June 27, 2022

From the Pastures: Making hay

Well, the lambing is just about done. I have two more ewes left to lamb but the rest of the lamb crop is healthy and growing. My two steers go into the locker plant tomorrow and they look to be carrying the right amount of finish on them (all from grass). When they are on the rail I’ll look at them again to know for sure how much fat they have on them and then quarter of one of them to eat. I always sample what I produce.

The forage has been growing tall and thick. I have not supplemented any hay in two weeks because there is enough fiber in what they are eating to balance out their rumen. Talking about forage, I made “Hay in a Day” June 3. I had wanted to make it two weeks earlier but the hay man’s schedule and the weather didn’t cooperate.

The day started with a 7 a.m. phone call asking if I still wanted to make baleage and I said yes! It’s 39 miles from his house to my field, so by the time he and one guy helping him got the machinery moved it was 11 a.m. when he started cutting my hay. He used my tractor to rake the hay from 2 to 6 p.m. and then started baling by 6:30. He baled until about 10 p.m.; the hired man drove the pickup with a goose-neck trailer from the hay field to the bale wrapping area at my farm. He then unloaded the bales with a skid steer loader, wrapped them using a line wrapping machine and came back to the hay field where I would load him using my tractor. Fifty percent of the 61 bales we wrapped came from two farms 2 miles from my farm.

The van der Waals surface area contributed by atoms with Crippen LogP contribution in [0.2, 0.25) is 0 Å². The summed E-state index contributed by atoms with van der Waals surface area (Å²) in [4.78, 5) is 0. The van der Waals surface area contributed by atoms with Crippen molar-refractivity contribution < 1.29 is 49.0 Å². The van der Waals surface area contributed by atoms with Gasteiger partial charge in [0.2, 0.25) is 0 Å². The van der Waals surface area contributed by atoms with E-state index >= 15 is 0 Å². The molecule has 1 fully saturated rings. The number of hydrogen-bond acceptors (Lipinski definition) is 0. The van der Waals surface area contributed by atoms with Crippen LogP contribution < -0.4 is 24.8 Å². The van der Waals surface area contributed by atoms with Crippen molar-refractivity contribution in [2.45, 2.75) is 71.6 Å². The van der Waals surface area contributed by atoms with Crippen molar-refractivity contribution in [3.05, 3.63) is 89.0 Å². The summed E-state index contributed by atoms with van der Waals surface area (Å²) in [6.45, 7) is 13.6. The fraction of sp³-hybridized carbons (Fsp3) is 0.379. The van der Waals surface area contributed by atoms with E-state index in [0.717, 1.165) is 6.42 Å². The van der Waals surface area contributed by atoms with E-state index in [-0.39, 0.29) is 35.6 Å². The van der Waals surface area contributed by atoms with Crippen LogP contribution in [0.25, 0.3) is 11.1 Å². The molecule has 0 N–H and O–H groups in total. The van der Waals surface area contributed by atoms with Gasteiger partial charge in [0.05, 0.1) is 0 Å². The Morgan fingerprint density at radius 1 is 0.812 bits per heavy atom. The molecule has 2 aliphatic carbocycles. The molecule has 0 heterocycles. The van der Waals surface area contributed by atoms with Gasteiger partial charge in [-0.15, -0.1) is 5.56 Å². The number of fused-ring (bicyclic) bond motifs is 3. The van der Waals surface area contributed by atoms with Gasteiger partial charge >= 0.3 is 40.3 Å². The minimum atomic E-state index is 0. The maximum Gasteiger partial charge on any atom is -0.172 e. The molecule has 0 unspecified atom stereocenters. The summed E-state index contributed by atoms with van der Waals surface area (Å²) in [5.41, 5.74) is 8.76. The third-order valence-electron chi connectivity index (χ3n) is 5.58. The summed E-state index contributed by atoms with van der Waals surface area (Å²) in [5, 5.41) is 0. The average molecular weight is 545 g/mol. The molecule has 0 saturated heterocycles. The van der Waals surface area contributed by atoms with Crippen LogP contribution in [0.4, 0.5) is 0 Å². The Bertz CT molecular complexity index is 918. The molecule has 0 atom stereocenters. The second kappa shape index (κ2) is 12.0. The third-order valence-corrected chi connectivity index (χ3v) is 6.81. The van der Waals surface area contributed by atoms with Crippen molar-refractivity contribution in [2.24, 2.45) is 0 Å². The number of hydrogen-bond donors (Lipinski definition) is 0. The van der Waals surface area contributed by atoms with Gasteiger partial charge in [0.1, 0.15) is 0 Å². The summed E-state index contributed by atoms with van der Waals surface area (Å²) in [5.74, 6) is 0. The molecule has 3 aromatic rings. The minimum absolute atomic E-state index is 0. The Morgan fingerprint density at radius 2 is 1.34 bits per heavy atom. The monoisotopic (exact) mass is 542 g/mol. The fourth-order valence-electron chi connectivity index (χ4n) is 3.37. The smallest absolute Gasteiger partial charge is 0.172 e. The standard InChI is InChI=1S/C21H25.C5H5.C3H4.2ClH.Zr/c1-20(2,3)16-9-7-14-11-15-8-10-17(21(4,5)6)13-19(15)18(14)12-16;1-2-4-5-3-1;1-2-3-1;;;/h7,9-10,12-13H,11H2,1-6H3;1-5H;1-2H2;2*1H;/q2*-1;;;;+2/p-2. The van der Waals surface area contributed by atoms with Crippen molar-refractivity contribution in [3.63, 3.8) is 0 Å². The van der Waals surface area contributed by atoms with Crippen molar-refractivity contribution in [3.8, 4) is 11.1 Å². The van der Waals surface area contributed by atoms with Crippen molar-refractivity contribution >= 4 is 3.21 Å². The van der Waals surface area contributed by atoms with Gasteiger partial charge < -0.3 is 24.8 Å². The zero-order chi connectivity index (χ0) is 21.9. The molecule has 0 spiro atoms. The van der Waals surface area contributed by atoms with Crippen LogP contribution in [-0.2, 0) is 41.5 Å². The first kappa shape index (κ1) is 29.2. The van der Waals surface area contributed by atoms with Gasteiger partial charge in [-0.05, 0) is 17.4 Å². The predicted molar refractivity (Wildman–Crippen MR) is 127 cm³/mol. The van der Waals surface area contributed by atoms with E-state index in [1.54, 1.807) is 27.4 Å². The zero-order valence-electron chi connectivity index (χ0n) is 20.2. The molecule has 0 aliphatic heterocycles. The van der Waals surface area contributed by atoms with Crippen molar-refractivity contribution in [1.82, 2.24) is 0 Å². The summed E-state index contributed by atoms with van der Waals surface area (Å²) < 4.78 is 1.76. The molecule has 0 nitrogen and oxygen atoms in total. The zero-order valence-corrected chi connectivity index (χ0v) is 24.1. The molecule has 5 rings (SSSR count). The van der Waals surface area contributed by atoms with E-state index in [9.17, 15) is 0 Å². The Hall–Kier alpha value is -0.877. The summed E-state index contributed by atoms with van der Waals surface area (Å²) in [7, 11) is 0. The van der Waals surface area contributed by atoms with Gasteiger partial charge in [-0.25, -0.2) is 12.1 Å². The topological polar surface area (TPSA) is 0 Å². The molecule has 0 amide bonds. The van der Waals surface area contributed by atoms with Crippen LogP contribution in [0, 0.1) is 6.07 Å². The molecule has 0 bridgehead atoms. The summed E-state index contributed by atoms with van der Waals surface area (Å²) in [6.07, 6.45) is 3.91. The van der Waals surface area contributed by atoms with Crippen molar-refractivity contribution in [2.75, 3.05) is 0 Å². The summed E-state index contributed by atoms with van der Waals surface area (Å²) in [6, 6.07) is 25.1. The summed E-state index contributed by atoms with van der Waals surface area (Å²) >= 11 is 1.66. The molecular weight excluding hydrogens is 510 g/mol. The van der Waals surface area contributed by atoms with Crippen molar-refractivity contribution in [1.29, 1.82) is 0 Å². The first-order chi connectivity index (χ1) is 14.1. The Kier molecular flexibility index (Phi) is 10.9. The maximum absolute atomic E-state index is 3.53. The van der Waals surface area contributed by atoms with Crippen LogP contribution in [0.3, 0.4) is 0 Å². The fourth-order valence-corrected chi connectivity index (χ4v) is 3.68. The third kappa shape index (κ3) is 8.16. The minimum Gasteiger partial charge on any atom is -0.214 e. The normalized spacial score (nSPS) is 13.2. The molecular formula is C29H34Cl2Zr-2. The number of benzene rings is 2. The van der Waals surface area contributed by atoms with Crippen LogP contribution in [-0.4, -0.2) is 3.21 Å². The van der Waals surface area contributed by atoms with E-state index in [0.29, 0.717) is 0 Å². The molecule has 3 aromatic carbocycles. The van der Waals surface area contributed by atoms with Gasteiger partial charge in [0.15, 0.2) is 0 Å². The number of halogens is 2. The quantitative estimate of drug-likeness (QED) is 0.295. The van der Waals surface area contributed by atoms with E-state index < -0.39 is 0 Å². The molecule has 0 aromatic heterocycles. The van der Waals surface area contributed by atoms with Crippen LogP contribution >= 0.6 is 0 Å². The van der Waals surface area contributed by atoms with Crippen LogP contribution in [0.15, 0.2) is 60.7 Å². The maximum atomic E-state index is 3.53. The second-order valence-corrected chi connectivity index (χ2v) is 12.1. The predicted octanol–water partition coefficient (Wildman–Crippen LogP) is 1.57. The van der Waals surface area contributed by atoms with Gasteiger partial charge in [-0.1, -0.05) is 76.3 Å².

The last 31 bales came from a farm 10 miles away so there was some road time. But the 19-year-old helper liked to drive fast and I was always busy. I loaded the last bale at 11 p.m. and by the time I got home at 11:30, they had the last load wrapped and the machine pulled out of the field and ready to go home!

They supplied the baler, haybine, rake, line wrapper machine, truck and trailer. I supplied my 75 horsepower tractor. The two men stayed busy from 11 a.m. to 11:30 p.m. and I helped them from 6 p.m. to 11:30 p.m. He was as quick with the bill as he was with the hay so I can tell you exactly what it costs. Diesel fuel for my tractor, $20 per hour for my labor, plus $100 wear and tear on my tractor plus his bill, equals $47.91 per bale. They were heavy bales so I estimate their weight at 2,000 pounds. I got him to probe the last bales for moisture and they ranged from 40% to 55% moisture. Those are all the facts, so you can decide if making baleage in one day is for you.

I love it because it makes great feed in the spring when I can’t get enough drying days in a row to make dry hay. But I was sure tired!

Elton Mau

Elton Mau

Arrowsmith, Ill.